Weekly Feature

2017-11-08 / Front Page

Town re-imagines Huntley plant


The Town of Tonawanda is looking for potential developers to repurpose the former coal-fired NRG Huntley Power Plant into a renewable energy development, which would restore lost tax revenue and return jobs to the area.

To solicit interest, the town issued an Expression of Interest statement, announced at a press conference outside the facility on Nov. 1.

“We are determined to see Huntley repurposed and put to beneficial reuse on the Tonawanda waterfront,” said Supervisor Joseph Emminger. “Huntley’s owner shares the same interest and would like very much for the site to be repurposed and back in productive use.”

When the Huntley Generating Station — one of the few remaining coal-fired power plants in New York State — closed its doors in March 2016, the town, the Ken-Ton School District and Erie County lost $6 million in annual tax revenue, as well as 79 jobs.

State and local leaders believe the development of a renewable-energy project will create jobs and help restore this revenue to the town, school and county tax rolls.

“Not only will our community benefit, but the broadened tax base will allow the district to continue to fund programs appropriately and lessen the tax burdens on our homeowners,” said John Brucato, assistant superintendent for finance at the Kenmore-Town of Tonawanda School District.

A clean energy project will also follow the state’s new Clean Energy Standard, which mandates that 50 percent of all electricity consumed in New York should come from clean and renewable energy sources by 2030.

“Repurposing the Huntley site will act as a national model for the effective reuse of a former fossil fuel site,” said Emminger. “It could be solar or some other type of renewable energy source.”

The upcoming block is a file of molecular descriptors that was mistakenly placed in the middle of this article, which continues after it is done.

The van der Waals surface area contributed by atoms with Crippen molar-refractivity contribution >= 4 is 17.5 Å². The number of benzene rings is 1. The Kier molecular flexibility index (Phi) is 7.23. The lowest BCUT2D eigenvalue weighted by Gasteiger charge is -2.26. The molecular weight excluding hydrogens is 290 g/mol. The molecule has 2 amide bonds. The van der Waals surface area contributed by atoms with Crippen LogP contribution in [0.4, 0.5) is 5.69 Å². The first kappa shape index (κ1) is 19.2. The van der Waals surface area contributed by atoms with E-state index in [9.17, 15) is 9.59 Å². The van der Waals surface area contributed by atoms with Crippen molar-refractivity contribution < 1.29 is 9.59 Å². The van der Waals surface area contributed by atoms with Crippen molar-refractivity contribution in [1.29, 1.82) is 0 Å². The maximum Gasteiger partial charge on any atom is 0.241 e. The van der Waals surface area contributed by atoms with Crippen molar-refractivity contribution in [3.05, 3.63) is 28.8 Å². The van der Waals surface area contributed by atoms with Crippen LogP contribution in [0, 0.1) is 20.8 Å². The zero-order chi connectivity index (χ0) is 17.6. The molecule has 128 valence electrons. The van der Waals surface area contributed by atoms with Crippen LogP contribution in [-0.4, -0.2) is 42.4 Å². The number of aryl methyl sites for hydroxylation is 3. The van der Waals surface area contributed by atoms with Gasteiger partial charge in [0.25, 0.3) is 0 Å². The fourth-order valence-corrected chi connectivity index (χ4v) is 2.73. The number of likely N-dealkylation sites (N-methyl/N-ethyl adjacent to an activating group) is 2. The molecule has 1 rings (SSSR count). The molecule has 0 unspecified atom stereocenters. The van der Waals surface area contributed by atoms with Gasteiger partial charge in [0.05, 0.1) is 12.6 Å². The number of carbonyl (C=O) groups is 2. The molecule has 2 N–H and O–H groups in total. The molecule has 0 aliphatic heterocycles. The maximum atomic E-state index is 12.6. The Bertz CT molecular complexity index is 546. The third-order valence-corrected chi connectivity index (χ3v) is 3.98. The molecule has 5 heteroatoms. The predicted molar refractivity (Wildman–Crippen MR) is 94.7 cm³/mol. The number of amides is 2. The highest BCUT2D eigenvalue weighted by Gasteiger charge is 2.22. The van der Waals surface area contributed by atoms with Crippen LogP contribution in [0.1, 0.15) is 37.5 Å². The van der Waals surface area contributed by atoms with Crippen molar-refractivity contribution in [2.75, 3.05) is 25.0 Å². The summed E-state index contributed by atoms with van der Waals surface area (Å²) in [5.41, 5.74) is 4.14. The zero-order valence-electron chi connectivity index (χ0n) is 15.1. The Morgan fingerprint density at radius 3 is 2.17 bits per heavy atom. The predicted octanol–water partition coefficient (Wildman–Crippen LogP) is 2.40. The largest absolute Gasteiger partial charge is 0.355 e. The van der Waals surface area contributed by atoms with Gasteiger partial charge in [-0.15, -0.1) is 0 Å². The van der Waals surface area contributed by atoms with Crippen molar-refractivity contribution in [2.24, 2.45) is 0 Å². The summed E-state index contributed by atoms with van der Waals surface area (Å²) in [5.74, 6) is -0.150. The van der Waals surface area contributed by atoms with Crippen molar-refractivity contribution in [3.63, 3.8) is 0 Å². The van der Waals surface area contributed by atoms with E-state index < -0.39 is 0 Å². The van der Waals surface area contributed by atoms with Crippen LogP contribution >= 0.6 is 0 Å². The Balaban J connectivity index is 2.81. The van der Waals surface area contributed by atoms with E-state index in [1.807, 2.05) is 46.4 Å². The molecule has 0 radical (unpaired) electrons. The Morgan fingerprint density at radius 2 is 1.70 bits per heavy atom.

The site on River Road offers many advantages to energy companies, such as the existence of a National Grid switchyard and grid connection, immediate access to Interstates 190 and 290, a rail spur to a main rail line, water access and a water treatment facility.

“Given the infrastructure within and around the Huntley footprint, the right energy project could be a win-win-win for the town, the state’s energy grid and local taxpayers,” said state Assemblyman Robin Schimminger.

David Gaier, senior director of communications and NRG spokesman, said NGR, as the property owner, is also developing its own marketing plan and will issue its own separate request for proposals from developers in the near future.

“While we can’t predict what the eventual use will, we believe the site could be redeveloped and adapted in a variety of ways, with renewable energy being just one,” said Gaier. “Many others are possible.” 

Proposals for the project will be accepted through Jan. 10, so the town can quickly provide a permanent solution.

“We are determined not to allow Huntley to become like Bethlehem Steel in Lackawanna, sitting and decaying for decades, and an eyesore on the Tonawanda waterfront,” said Emminger. “We cannot and will not wait for outside forces to dictate our future.”

Return to top